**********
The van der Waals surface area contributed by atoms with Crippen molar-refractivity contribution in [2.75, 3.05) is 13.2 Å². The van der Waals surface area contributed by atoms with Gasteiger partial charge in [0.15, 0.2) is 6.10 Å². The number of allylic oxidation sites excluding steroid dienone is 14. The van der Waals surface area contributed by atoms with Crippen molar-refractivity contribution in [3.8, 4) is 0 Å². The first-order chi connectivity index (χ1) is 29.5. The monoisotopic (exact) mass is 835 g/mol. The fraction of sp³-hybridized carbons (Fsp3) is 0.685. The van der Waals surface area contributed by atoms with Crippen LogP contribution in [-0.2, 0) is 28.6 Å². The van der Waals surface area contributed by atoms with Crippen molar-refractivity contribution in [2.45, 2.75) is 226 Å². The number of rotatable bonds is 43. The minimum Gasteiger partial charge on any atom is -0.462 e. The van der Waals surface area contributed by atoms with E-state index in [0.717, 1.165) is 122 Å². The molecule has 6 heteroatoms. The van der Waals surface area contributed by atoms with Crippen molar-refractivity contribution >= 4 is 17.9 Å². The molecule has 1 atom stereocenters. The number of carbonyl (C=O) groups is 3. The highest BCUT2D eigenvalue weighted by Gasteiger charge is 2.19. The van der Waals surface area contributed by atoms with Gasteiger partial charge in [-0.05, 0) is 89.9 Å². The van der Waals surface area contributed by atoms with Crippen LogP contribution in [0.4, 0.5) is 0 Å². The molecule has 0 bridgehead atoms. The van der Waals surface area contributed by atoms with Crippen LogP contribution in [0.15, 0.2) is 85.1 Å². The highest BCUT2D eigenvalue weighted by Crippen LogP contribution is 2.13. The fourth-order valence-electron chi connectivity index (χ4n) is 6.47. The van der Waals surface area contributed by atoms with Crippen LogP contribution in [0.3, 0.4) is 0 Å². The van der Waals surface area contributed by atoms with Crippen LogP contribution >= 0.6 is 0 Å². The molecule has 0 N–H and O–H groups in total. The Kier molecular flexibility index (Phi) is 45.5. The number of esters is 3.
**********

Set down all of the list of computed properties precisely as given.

The van der Waals surface area contributed by atoms with Crippen molar-refractivity contribution in [2.75, 3.05) is 13.2 Å². The van der Waals surface area contributed by atoms with Gasteiger partial charge in [0.15, 0.2) is 6.10 Å². The number of allylic oxidation sites excluding steroid dienone is 14. The van der Waals surface area contributed by atoms with Crippen molar-refractivity contribution in [3.8, 4) is 0 Å². The first-order chi connectivity index (χ1) is 29.5. The monoisotopic (exact) mass is 835 g/mol. The fraction of sp³-hybridized carbons (Fsp3) is 0.685. The van der Waals surface area contributed by atoms with Crippen LogP contribution in [-0.2, 0) is 28.6 Å². The van der Waals surface area contributed by atoms with Crippen molar-refractivity contribution in [2.45, 2.75) is 226 Å². The number of rotatable bonds is 43. The minimum Gasteiger partial charge on any atom is -0.462 e. The van der Waals surface area contributed by atoms with E-state index in [0.717, 1.165) is 122 Å². The molecule has 6 heteroatoms. The van der Waals surface area contributed by atoms with Crippen molar-refractivity contribution >= 4 is 17.9 Å². The molecule has 1 atom stereocenters. The number of carbonyl (C=O) groups is 3. The highest BCUT2D eigenvalue weighted by Gasteiger charge is 2.19. The van der Waals surface area contributed by atoms with Gasteiger partial charge in [-0.05, 0) is 89.9 Å². The van der Waals surface area contributed by atoms with Crippen LogP contribution in [0.4, 0.5) is 0 Å². The molecule has 0 bridgehead atoms. The van der Waals surface area contributed by atoms with Crippen LogP contribution in [0.15, 0.2) is 85.1 Å². The highest BCUT2D eigenvalue weighted by Crippen LogP contribution is 2.13. The fourth-order valence-electron chi connectivity index (χ4n) is 6.47. The van der Waals surface area contributed by atoms with Crippen LogP contribution in [0.3, 0.4) is 0 Å². The van der Waals surface area contributed by atoms with Crippen LogP contribution >= 0.6 is 0 Å². The molecule has 0 N–H and O–H groups in total. The Kier molecular flexibility index (Phi) is 45.5. The number of esters is 3.